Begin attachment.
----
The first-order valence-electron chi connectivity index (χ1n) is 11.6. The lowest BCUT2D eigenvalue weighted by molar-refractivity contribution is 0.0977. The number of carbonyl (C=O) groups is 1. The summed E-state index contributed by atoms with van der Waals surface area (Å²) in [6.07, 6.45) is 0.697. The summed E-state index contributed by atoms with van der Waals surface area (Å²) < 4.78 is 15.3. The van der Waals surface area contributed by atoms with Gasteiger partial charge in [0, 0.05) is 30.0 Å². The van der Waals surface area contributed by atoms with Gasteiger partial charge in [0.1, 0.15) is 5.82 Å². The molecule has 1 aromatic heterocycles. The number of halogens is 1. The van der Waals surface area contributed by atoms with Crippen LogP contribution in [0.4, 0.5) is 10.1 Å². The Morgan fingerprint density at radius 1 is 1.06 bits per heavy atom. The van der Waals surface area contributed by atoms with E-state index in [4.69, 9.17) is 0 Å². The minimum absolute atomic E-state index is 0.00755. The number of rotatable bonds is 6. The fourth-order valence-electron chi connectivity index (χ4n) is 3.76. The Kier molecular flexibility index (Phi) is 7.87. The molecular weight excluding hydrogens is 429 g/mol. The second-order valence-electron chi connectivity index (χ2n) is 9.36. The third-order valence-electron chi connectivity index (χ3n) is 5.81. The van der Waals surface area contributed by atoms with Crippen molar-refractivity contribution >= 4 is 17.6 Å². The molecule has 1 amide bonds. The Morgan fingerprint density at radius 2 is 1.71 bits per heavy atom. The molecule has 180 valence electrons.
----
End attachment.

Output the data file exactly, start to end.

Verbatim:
The first-order valence-electron chi connectivity index (χ1n) is 11.6. The lowest BCUT2D eigenvalue weighted by molar-refractivity contribution is 0.0977. The number of carbonyl (C=O) groups is 1. The summed E-state index contributed by atoms with van der Waals surface area (Å²) in [6.07, 6.45) is 0.697. The summed E-state index contributed by atoms with van der Waals surface area (Å²) < 4.78 is 15.3. The van der Waals surface area contributed by atoms with Gasteiger partial charge in [0, 0.05) is 30.0 Å². The van der Waals surface area contributed by atoms with Gasteiger partial charge in [0.1, 0.15) is 5.82 Å². The molecule has 1 aromatic heterocycles. The number of halogens is 1. The van der Waals surface area contributed by atoms with Crippen LogP contribution in [0.4, 0.5) is 10.1 Å². The Morgan fingerprint density at radius 1 is 1.06 bits per heavy atom. The van der Waals surface area contributed by atoms with E-state index in [4.69, 9.17) is 0 Å². The minimum absolute atomic E-state index is 0.00755. The number of rotatable bonds is 6. The fourth-order valence-electron chi connectivity index (χ4n) is 3.76. The Kier molecular flexibility index (Phi) is 7.87. The molecular weight excluding hydrogens is 429 g/mol. The second-order valence-electron chi connectivity index (χ2n) is 9.36. The third-order valence-electron chi connectivity index (χ3n) is 5.81. The van der Waals surface area contributed by atoms with Crippen molar-refractivity contribution >= 4 is 17.6 Å². The molecule has 1 amide bonds. The Morgan fingerprint density at radius 2 is 1.71 bits per heavy atom. The molecule has 180 valence electrons.